China Evergrande just missed a bond payment. Does it matter?

Troubled Chinese property giant Evergrande has just missed making an interest payment to some of its bondholders. That's not a surprise, says John Stepek, but it could still rattle the markets. Here's why.

The saga of China’s heavily indebted property market is not going away.

Evergrande – the one that’s most obviously in the firing line right now – failed to make a payment on a dollar bond that was due yesterday.

It now has a 30-day grace period before it’s actually deemed to have defaulted.

So what happens now?

Evergrande has missed a bond payment

Yesterday China Evergrande failed to make an $83.5m coupon payment on some of its outstanding dollar debt. 

This isn’t really a huge surprise. The company’s bonds are trading at a massive discount to their face value – what does that mean in English? It means that no one believes that Evergrande’s IOUs – particularly IOUs to foreigners, rather than Chinese citizens – are worth very much.

What’s the point? The point is people knew this was very likely to happen. Evergrande needs to restructure its debt; it owes too much money to too many people and it has virtually no way of raising cash to pay them. So that’s a given at this point.

Also, Evergrande has been in trouble for a long time. So anyone – particularly outside China – who has money there, should have been aware of the risks. As Udith Sikand of Gavekal Research points out: “With Evergrande’s US dollar denominated bonds currently trading at around 30 cents on the dollar, offshore investors are clearly pricing in a brutal haircut for institutional creditors.”

In other words, Evergrande will be coming to a deal with the people it owes money to, which will involve them only getting some of it back (right now, markets are guessing not much more than 30%).

So a lot of this is “in the price” and chances are, if you’re reading this, you probably don’t own any Evergrande bonds. So what’s the worry?

We’re moving into a much more fragile market environment

As I noted last time I wrote about this, despite all the headlines, markets have been quite relaxed about all of this. It’s partly because there’s still a belief that the Chinese authorities are capable of stepping in to sort this out.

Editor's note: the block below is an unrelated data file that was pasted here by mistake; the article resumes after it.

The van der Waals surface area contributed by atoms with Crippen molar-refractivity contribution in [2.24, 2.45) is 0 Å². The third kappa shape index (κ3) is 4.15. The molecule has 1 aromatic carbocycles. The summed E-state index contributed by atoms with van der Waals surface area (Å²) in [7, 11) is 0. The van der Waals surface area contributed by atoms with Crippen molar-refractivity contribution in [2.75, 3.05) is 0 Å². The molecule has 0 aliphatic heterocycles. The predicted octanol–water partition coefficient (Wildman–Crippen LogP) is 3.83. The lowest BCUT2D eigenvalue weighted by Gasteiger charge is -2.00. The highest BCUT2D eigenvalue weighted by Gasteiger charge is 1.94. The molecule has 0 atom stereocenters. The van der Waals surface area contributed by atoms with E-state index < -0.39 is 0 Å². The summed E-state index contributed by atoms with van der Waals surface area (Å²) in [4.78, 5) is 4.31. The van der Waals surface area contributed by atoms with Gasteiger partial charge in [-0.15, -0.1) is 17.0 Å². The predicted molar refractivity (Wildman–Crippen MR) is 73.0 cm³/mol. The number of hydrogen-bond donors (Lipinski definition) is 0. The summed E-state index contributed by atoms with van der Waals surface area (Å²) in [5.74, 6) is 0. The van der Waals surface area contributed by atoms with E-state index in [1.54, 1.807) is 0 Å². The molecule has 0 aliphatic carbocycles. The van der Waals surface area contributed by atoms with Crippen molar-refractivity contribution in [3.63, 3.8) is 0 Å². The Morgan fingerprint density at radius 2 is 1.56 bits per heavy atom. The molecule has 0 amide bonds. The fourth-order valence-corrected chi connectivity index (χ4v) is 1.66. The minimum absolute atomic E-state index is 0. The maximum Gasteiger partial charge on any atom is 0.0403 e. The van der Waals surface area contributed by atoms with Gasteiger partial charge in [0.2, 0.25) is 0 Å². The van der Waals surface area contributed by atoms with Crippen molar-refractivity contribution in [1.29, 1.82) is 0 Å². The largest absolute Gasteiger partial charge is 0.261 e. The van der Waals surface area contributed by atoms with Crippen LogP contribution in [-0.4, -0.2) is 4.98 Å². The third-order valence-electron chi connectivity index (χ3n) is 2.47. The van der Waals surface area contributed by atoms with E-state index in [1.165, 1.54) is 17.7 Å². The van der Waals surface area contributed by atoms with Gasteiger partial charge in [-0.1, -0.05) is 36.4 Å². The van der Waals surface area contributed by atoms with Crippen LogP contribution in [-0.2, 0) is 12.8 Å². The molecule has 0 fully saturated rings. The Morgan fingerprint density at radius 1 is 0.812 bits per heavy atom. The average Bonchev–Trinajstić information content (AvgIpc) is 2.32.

Well, what we’re all worried about here are the knock-on effects.

Most people reckon it’s not “Lehman Brothers”. And I think that’s a reasonable thing to say. It seems highly unlikely that the rug will be ripped out from under Evergrande. China’s authorities (and global regulators) are highly aware of 2008 and they don’t want sudden shocks. They’ll be looking to avoid systemic risk – already the Chinese central bank is pumping a bit more money into markets.

The thing is though, just because we’re not going to get a repeat of 2008, doesn’t mean that everything is fine. “At least it’s not a once-in-a-generation financial crisis” is quite a low bar to beat.

One problem is that Evergrande is not alone; it’s hogging the limelight, but the Chinese property sector overall has been hit hard by a general crackdown on the sector. This arguably isn’t yet reflected in prices.

So one risk, notes Sikand, is that the Chinese authorities make foreign bondholders take a bigger haircut than onshore ones. You could then get a scare which leads to a big sell-off in the bonds of other Chinese property developers, for example. This could lead to much tighter credit conditions for emerging markets more generally.

Does that matter for your portfolio? Again, it’s hard to judge until we see how it all starts to unfold.

A big dent to China’s economy would usually be bad news for commodity prices, but given that we’re all short of so much stuff at the moment, it’s possible that China isn’t currently the biggest driver of that market anyway.

So it’s messy, and it’s not easy to read, but all in all, I still think this is a slow-burn issue. But what I would point out is that this is all happening at a time when wider markets are bracing for developed-world central banks to embark on a monetary tightening cycle. It’s also happening at a time when wider markets are not exactly cheap.

So it does feel as though we have a relatively fragile market environment where the participants have been drugged by a decade of monetary policy support into thinking that there is no alternative but to “buy the dips” because someone will always step in to make any risks go away.

Yet at the same time, we are moving into a far less forgiving environment for both investors and for the authorities. Evergrande may not be the straw that breaks the camel’s back, but the poor old beast of burden is looking pretty weighed down right now.

We’ll be looking in more detail at these risks in future issues of MoneyWeek magazine. You can currently get the Kindle version of my book, The Sceptical Investor, free when you subscribe to MoneyWeek, and you get your first six issues free too – just sign up here.

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